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THE FOREIGN SERVICE JOURNAL

|

MARCH 2017

63

AFSA NEWS

For 2017, the Governing Board has injected $100,000 of

funds from the operating reserve into the initial FAD bud-

get, with the objective of jump-starting a larger and more

focused set of activities to achieve the FAD mission. This

new budget, with its potential to expand our fundraising

totals, is vital to our ability to both build out and sustain our

program and mission to serve as the “Voice of the Foreign

Service.” Success will be measured by the impact we have on

advancing the understanding of the American public and key

stakeholders of the importance of diplomacy and develop-

ment, and the Foreign Service’s role in its conduct.

Our strong financial position entering 2017 allows us to con-

tinue our long-standing work in support of workforce planning

and the union, while opening up new programs and services

that advance the mission of our professional association.

In conclusion, the table above shows key data and indica-

tors that capture our current financial situation numerically.

To provide context, I also have included data that covers five-

year periods since 2000. I believe this history is important

in that it creates an awareness of our financial health and a

sense of gratitude to prior boards and AFSA leaders for their

careful stewardship of the resources of the growing AFSA

membership.

It has been my privilege and pleasure to serve as your

Treasurer in this 2013-2017 timeframe. Best wishes for a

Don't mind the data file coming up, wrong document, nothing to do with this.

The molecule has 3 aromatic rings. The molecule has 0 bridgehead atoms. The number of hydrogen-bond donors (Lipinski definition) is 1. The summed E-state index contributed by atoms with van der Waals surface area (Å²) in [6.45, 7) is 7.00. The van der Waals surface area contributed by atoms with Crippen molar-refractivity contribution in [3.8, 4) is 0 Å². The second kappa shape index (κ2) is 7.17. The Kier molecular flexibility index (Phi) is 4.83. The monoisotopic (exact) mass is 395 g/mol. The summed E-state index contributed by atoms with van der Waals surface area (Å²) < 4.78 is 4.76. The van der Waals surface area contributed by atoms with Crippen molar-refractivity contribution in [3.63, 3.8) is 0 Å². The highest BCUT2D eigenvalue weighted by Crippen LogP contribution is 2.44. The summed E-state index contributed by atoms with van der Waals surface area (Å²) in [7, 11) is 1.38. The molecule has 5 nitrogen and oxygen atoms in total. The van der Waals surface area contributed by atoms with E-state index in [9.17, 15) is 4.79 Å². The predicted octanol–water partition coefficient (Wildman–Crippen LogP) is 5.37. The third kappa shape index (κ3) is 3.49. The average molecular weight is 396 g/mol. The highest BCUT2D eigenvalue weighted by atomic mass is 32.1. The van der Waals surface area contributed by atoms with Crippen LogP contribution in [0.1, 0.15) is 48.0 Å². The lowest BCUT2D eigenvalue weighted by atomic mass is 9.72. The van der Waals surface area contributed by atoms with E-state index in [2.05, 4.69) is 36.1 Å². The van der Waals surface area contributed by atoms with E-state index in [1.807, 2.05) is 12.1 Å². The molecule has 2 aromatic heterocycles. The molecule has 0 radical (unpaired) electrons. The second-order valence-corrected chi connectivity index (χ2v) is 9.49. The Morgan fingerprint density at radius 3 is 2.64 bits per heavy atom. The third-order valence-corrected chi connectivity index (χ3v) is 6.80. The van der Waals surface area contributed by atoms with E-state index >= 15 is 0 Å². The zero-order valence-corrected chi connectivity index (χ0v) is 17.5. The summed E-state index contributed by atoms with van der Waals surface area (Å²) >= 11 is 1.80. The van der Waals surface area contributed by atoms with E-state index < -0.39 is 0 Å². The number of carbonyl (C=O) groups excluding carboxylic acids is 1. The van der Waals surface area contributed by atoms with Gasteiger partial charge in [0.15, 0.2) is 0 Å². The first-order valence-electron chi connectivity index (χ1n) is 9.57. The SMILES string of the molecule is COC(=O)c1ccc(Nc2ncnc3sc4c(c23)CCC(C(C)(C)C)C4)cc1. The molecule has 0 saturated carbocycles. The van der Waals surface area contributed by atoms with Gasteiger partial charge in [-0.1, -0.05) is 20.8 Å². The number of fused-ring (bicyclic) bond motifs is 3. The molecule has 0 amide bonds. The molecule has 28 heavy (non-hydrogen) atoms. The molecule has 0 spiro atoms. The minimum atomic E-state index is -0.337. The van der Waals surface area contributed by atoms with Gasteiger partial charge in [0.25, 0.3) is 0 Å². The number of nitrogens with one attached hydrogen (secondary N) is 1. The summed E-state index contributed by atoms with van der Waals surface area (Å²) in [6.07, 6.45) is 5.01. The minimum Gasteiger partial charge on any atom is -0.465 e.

happy, healthy and peaceful 2017.

n

—Ambassador (ret.) Charles Ford, AFSA Treasurer

AFSA DATA

2000

2005

2010

2015

2017

Membership

10,755

13,303

15,438

16,446

16,571

Operating Budget

$2,757,589

$3,471,200 $4,000,187 $4,359,386 $4,464,821

Operating Reserve

$407,111

$1,695,471

$2,933,839 $3,271,799 $2,944,237

Scholarship Reserve

$4,581,392 $4,359,903 $4,465,238 $6,696,108 $8,195,260

Professional Staff

22

25

24

34

32

(Full-time equivalent)

people attended the event.

Beginning the discussion,

Mr. Sell recalled the moment

he received the call from

the Kremlin announcing

the resignation of Mikhail

Gorbachev, then-president

of the Soviet Union, and the

“moment of euphoria” at the

end of the Cold War.

He discussed the use of

intelligence gathering to

analyze Russian media, the

Soviet governing system,

and also addressed the

expansion of NATO into for-

mer Soviet republics after

the fall of the Soviet Union.

Mr. Sell spoke about the

role played by radio in the

collapse of the Soviet Union,

noting that the BBC and

Voice of America broadcasts

were extremely influential,

with approximately 50 per-

cent of the Russian popu-

lation tuning in to Radio

Liberty during the Cold War

era.

Considering the merits

of studying Russia and

U.S.-Russia relations, Mr.

Sell said that he is “a deep

believer in specialization.”

He recommended that

Foreign Service officers

focus on language training

and that senior officials live

“outside the bubble,” engag-

ing with the local people at

their post.

An engaging Q&A session

followed, in which Mr. Sell

answered questions on a

variety of topics, including

his opinion of Boris Yeltsin,

the role of the Politburo and

the importance of so called

cyber-warfare.

Concluding the event,

Mr. Sell was asked if he had

any advice for the incoming

administration. “The first

challenge is nuclear,” he

said, noting that Russia still

has a huge nuclear arsenal.

Secondly, he advised, “Don’t

obsess over Russia; it is not

the most dangerous threat

facing the United States

today.”

Check the calendar

or

sign up for email alerts to

receive information about

the next moderated conver-

sation with

FSJ

authors.

n

—Gemma Dvorak,

Associate Editor

The New Russia

Continued from page 57